Objectives: To explore the diversity of genomic resistance islands in multiply antibiotic-resistant Acinetobacter baumannii isolates in global clone 1 (GC1) from Australian hospitals.
Methods: PCR was used to characterize isolates, detect antibiotic resistance genes and insertion sequences and screen for genomic resistance islands. Structures of genomic islands were determined by PCR mapping and sequencing. Multilocus sequence typing was performed using the Oxford scheme.
Results: Eleven isolates that belong to GC1 were found among 90 A. baumannii isolated between 2001 and 2010 at Australian hospitals, and 5 were carbapenem resistant. Ten isolates had the features characteristic of AbaR3 and related islands, but one carbapenem-resistant isolate did not. Instead, D36 carried the bla(OXA-23) gene in transposon Tn2006, with Tn2006 in AbaR4, and AbaR4 in the chromosomal comM gene, replacing the AbaR3-type island usually associated with multiply antibiotic-resistant GC1 isolates. D36 was resistant to gentamicin, kanamycin and tobramycin due to the aadB gene cassette in the context found in plasmid pRAY and to sulfamethoxazole due to the sul2 gene. D36 was of a rare sequence type (ST), ST247. Bioinformatic analysis identified five potential transposition genes in the AbaR backbone transposons.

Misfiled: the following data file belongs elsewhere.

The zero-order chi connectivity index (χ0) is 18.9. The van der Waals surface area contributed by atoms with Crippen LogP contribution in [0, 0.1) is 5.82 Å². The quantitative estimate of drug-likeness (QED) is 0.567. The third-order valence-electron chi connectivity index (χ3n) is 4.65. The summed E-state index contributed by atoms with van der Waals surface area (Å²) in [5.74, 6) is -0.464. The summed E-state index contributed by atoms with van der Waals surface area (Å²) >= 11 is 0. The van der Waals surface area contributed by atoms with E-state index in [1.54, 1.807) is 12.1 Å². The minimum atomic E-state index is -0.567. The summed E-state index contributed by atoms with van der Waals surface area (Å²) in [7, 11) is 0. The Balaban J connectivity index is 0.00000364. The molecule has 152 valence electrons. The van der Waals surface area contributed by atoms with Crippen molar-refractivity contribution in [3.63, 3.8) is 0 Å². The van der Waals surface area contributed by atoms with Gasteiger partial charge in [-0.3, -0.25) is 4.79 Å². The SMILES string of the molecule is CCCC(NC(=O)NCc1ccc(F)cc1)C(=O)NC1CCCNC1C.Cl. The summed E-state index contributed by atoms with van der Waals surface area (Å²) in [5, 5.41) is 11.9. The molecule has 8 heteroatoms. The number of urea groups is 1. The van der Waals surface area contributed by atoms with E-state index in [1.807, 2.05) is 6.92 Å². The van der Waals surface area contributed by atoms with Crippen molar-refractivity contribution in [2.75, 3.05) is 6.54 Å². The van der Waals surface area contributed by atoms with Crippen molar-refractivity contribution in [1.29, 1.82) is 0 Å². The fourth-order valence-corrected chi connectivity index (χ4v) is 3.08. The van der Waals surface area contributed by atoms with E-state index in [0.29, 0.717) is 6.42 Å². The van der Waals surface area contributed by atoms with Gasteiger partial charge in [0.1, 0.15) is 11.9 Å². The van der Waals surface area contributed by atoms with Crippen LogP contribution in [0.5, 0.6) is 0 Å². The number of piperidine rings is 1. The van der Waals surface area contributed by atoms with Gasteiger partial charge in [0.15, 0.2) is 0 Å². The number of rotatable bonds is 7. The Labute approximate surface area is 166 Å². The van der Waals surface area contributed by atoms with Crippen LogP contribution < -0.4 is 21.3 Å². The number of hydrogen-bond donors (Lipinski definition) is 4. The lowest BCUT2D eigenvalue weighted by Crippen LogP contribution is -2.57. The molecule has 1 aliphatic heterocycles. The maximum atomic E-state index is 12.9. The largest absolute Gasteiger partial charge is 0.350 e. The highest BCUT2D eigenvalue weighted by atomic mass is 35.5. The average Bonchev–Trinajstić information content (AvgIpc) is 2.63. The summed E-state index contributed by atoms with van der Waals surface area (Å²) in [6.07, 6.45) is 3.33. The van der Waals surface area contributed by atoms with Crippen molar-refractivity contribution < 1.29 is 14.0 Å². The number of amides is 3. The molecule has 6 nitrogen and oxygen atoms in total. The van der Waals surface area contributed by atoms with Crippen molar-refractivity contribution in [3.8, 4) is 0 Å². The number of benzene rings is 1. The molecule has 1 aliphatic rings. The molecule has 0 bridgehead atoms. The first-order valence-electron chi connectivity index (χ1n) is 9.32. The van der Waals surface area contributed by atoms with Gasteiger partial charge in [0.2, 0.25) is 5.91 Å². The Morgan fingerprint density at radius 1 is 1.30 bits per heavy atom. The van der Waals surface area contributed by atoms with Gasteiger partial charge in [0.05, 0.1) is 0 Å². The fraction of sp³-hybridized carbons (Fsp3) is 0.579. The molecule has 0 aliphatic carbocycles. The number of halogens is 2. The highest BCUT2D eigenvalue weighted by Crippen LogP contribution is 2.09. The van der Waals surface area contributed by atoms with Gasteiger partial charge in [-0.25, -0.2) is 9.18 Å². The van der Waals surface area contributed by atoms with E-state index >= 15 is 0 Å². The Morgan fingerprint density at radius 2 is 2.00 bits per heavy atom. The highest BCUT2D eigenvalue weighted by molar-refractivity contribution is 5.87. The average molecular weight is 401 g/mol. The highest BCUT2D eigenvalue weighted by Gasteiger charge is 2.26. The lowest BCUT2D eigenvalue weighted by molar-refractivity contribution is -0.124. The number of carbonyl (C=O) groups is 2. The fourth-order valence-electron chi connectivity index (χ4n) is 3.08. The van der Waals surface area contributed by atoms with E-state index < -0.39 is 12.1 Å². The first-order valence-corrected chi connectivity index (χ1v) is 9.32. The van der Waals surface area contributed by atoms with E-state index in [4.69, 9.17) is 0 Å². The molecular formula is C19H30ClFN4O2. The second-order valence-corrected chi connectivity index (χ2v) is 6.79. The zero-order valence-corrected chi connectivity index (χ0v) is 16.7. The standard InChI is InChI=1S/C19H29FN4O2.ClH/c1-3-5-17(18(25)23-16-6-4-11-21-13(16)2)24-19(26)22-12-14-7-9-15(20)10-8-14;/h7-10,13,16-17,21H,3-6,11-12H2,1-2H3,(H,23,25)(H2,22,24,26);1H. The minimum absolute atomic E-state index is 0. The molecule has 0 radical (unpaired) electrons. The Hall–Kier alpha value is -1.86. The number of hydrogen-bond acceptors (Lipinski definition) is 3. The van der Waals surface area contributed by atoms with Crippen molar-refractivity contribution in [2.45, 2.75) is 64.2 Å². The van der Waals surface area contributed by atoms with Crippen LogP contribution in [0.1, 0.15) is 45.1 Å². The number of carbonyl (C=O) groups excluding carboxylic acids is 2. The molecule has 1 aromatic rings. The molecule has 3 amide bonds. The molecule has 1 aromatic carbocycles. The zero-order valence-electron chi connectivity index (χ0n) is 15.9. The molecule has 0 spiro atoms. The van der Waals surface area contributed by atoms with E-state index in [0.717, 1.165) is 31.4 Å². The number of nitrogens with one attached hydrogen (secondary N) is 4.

Conclusions: Substantial diversity was observed among the GC1 isolates. This is the first report of AbaR4 replacing the AbaR3-type island seen in most GC1 isolates, and D36 represents a distinct new GC1 lineage. The AbaRs are members of a large, previously undocumented family of transposons that target comM.